CSU open house
If a youth is interested in a career in veterinary science, a visit to the Open House on March 30-31, would be exciting. High school, middle school and collegiate undergraduate students interested in going into veterinary medicine can learn more about entering veterinary school and working within the profession from a panel discussion with current students, veterinary residents and faculty veterinarians at 3 p.m. Friday, March 30.
Colorado State University’s James L. Voss Veterinary Teaching Hospital invites the public to celebrate the 100-year anniversary of the College of Veterinary Medicine and Biomedical Sciences during the annual hospital open house. The event, 8 a.m. to 5 p.m. on Friday and Saturday, March 30-31, opens the world of veterinary medicine to the public and provides a rare opportunity to quiz veterinarians, tour the private areas of the teaching hospital and to see animals strut their stuff.
The hospital, part of the internationally known College of Veterinary Medicine and Biomedical Sciences, is at 300 W. Drake Road in Fort Collins.
The open house includes events for animal and medical fans of all ages. What’s it like to treat a polar bear? Dr. Matthew Johnson will answer that question and other questions about veterinary medicine and lions, tigers and bears during a session on exotic animal medicine during the Wild Things presentation at 11 a.m., Friday.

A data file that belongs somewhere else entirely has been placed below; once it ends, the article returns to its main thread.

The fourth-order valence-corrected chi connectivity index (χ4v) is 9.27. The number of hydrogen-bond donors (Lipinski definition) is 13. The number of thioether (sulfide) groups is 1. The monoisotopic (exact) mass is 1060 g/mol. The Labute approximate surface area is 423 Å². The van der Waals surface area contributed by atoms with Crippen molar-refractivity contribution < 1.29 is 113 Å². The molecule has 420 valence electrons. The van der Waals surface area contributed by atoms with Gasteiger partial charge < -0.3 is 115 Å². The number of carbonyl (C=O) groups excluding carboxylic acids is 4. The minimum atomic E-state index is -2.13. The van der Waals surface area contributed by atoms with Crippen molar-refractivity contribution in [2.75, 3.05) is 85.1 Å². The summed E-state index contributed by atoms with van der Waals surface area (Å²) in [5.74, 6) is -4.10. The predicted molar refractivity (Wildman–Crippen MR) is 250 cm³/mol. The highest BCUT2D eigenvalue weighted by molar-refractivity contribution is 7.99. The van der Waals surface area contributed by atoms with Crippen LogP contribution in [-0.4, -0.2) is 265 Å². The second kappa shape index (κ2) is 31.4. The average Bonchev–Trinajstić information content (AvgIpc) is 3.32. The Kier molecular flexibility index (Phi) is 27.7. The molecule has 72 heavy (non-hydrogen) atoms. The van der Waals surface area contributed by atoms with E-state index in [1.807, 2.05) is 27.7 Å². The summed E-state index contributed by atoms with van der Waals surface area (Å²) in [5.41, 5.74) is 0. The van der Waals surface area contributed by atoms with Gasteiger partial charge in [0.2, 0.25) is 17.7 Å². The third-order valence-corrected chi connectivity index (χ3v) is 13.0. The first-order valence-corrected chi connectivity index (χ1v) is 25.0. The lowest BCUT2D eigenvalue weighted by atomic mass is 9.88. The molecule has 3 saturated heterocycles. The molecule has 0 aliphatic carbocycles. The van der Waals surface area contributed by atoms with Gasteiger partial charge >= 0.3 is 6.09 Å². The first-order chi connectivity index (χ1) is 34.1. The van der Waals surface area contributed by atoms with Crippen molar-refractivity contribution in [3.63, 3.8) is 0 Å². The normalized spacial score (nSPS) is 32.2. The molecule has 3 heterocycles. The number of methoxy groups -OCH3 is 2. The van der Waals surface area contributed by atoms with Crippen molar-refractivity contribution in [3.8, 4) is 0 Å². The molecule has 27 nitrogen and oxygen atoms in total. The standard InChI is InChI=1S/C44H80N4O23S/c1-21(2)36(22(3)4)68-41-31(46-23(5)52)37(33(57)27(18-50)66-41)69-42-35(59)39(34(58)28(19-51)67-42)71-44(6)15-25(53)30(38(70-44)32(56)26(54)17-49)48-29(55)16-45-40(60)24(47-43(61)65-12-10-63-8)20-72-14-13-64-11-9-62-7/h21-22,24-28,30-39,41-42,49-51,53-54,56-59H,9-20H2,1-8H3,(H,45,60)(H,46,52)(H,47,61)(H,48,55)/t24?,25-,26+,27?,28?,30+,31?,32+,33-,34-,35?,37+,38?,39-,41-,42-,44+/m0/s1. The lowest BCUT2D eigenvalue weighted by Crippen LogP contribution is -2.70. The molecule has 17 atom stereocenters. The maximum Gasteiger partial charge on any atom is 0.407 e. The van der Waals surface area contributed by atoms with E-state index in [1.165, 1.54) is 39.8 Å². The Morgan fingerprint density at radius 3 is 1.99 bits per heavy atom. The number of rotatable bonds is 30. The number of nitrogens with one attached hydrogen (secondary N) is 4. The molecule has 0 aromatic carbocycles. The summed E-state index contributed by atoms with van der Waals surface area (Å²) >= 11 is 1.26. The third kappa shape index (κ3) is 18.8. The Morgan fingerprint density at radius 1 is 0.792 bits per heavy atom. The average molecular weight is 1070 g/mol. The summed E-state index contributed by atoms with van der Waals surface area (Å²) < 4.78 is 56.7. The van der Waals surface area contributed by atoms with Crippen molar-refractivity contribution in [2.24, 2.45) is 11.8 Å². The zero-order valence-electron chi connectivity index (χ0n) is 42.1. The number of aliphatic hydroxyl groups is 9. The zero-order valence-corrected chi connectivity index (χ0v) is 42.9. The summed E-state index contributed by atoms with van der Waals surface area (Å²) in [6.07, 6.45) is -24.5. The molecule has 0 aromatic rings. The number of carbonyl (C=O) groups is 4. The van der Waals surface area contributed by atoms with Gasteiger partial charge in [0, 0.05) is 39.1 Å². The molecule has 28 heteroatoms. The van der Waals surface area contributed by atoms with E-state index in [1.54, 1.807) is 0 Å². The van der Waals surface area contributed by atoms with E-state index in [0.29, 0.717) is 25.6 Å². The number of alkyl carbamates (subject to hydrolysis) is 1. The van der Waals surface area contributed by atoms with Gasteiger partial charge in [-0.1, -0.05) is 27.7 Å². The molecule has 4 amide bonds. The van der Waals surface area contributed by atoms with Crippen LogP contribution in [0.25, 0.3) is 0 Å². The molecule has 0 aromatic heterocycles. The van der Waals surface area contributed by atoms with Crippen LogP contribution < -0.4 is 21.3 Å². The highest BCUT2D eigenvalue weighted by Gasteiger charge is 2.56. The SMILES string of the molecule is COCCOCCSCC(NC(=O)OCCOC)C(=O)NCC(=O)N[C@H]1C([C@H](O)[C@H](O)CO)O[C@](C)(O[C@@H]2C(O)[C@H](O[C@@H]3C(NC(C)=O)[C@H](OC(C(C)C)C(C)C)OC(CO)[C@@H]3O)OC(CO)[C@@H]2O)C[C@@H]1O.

The university’s expert in animal behavior and training, Dr. Jennie Willis Jamtgaard, will provide training advice for helping cats understand that tearing the couch is bad and for dogs to find entertainment other than digging holes in the yard. Jamptgaard will share tips at 1 p.m. Saturday, March 31.
In commemoration of the college’s 100th anniversary, members of the graduating class of 1957 will discuss how veterinary medicine has changed over the past 50 years, including how technology has advanced medicine and how diseases also have evolved.
Exam rooms set up with 1957 equipment and historical displays will be part of the open house. Historical displays will include demonstrations of how equipment was used in the years after the veterinary college was founded at Colorado State.
Additional events include a demonstration of the use of acupuncture in veterinary medicine by Dr. Narda Robinson, the Shipley Complementary and Alternative Medicine professor at Colorado State. Robinson, one of the first veterinarians and medical doctors to start investigating the science behind acupuncture and alternative medicine, will speak at 11 a.m., March 31.
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